Day 11: “High on a hill, it calls my name”
(DISCLAIMER: There are few photos from the days in San Francisco. I have already photographed everything multiple times, and decided to give my back a rest. So sue me.)
Following a night of some revelry, the wise choice seemed to be to sleep in, but traffic is traffic, so I was forced to give up around nine, which led to some writing. Man, I do love traveling with a laptop.
After Stig woke up, we dragged ourselves over to Columbus Avenue. I had a hankering to go to City Lights Books. Last time I was in the store, I was up in the Beat section looking at the literature, when the door to the back room opened and Lawrence Ferlinghetti walked out. He gave me a distracted look and was gone. It wasn’t exactly a rock n’ roll moment, but still. For a beat entusiast, it was pretty grand as far as such things go. Anyway, coming here is just as much a force of habit as anything else, but I really like this place. The basement contains a ridiculous amount of both porn and conspiracy theories, for example. How can you not love it?
After that, I dropped by the candy store further up on Columbus to buy some saltwater taffies.
Anyway, as my shopping needs were taken care of for the moment, we headed over to Coit Tower. The tower, which doesn’t look phallic at all, na-hah, provides a great view of the city, although you first need to get up there, which is quite a trek in the heat, and even more so with a bum foot. Halfway up, I realized why I was in such good shape five years ago.
We cut back across after that, climbing up Lombard Street. You know, the really crooked one you always see in the movies? There was a ridiculous amount of tourists there and everyone were taking pictures.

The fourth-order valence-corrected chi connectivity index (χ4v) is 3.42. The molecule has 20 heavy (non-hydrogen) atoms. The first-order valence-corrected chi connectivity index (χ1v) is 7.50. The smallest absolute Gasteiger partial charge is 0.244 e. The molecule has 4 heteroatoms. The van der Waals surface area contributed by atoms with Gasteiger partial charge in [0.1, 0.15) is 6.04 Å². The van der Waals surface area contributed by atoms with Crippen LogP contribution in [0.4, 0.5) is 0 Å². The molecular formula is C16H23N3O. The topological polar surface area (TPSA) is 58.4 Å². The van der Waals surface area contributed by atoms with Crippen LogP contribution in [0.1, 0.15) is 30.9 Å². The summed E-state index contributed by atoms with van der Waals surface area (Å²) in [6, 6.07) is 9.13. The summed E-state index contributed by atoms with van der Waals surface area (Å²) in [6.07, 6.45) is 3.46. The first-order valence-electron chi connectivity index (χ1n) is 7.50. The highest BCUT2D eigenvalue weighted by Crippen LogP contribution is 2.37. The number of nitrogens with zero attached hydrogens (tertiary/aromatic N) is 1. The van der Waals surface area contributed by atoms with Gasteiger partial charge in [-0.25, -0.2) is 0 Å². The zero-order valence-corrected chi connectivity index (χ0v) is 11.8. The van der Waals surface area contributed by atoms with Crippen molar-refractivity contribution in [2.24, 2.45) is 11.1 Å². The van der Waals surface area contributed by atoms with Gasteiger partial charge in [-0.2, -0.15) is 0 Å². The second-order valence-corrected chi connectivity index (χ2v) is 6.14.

After that we headed down Hyde Street, which was a strain on my ankles. The Norwegian Seamen’s church is here as well, overlooking the Bay. I can’t imagine how much this piece of real estate costs. We headed in, just to look at the view from the patio. I thought back, remembering waffles and lemonade on the patio on many occasions.
The Wharf by day is still a tourist trap. The Bush guy was still here, scaring tourists witless as they pass by. The sea lions had taken a summer vacation, it seemed. The Wharf was milling with tourists buying stuff, jamming the cafés and stores, and after the open expanses of the road so far on the trip, I started feeling vaguely claustrophobic. After Stig finally got his clam chowder, we fled back to the hotel and chilled out. It was Saturday, though, but we weren’t up for more heavy drinking, so we decided to catch a movie instead.
Since I hadn’t been in San Francisco for four years, I think I did reasonably well navigating from memory – my compass seemed fairly intact as well – but every now and then, I mess up. Like now, for example. On our quest to go to the movie theater to catch the indubitably awesome Hellboy II: The Golden Army (SPOILER: it wasn’t that awesome), I forgot to take into account that we’d moved a few streets down from where we were supposed to start out from. This meant that we had a nice stroll trough the Tenderloin after dark, which isn’t an entirely wonderful experience.
I’m not sure how dangerous it’s supposed to be there (I’ve heard it’s pretty safe), but being surrounded by addicts, hookers and throngs of shifty-looking dudes sizing you up may not be your idea of a good time. I do know that there are tons of people living there who have no problems, and given the amount of bars there, you know the area is better than its rep. Still, it can feel hostile, so you tend to walk faster than normal, especially when the guy with the crazy eyes sizes you up and starts ranting about fuckstoked butterfly gub’mint spooks.
The way back from the movie was less scuzzy, although the ladies (and boys) of the night were somewhat more prominent than I remember them being.